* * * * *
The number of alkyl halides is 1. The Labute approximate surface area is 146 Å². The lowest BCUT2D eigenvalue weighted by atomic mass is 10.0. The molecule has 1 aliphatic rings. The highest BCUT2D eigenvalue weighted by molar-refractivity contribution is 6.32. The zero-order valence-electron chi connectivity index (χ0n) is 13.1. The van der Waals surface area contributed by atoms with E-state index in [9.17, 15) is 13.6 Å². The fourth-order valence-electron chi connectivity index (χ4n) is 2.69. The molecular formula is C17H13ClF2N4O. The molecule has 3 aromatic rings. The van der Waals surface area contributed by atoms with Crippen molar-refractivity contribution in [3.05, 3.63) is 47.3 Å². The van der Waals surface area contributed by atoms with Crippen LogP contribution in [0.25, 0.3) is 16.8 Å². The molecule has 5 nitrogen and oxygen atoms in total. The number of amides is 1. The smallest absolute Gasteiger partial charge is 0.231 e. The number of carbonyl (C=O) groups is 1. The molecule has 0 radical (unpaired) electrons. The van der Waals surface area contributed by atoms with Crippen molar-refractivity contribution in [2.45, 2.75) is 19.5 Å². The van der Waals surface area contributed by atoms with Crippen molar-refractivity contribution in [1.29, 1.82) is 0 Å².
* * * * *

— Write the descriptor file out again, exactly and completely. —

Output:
The number of alkyl halides is 1. The Labute approximate surface area is 146 Å². The lowest BCUT2D eigenvalue weighted by atomic mass is 10.0. The molecule has 1 aliphatic rings. The highest BCUT2D eigenvalue weighted by molar-refractivity contribution is 6.32. The zero-order valence-electron chi connectivity index (χ0n) is 13.1. The van der Waals surface area contributed by atoms with E-state index in [9.17, 15) is 13.6 Å². The fourth-order valence-electron chi connectivity index (χ4n) is 2.69. The molecular formula is C17H13ClF2N4O. The molecule has 3 aromatic rings. The van der Waals surface area contributed by atoms with Crippen molar-refractivity contribution in [3.05, 3.63) is 47.3 Å². The van der Waals surface area contributed by atoms with Crippen LogP contribution in [0.25, 0.3) is 16.8 Å². The molecule has 5 nitrogen and oxygen atoms in total. The number of amides is 1. The smallest absolute Gasteiger partial charge is 0.231 e. The number of carbonyl (C=O) groups is 1. The molecule has 0 radical (unpaired) electrons. The van der Waals surface area contributed by atoms with Crippen molar-refractivity contribution in [2.45, 2.75) is 19.5 Å². The van der Waals surface area contributed by atoms with Crippen molar-refractivity contribution in [1.29, 1.82) is 0 Å².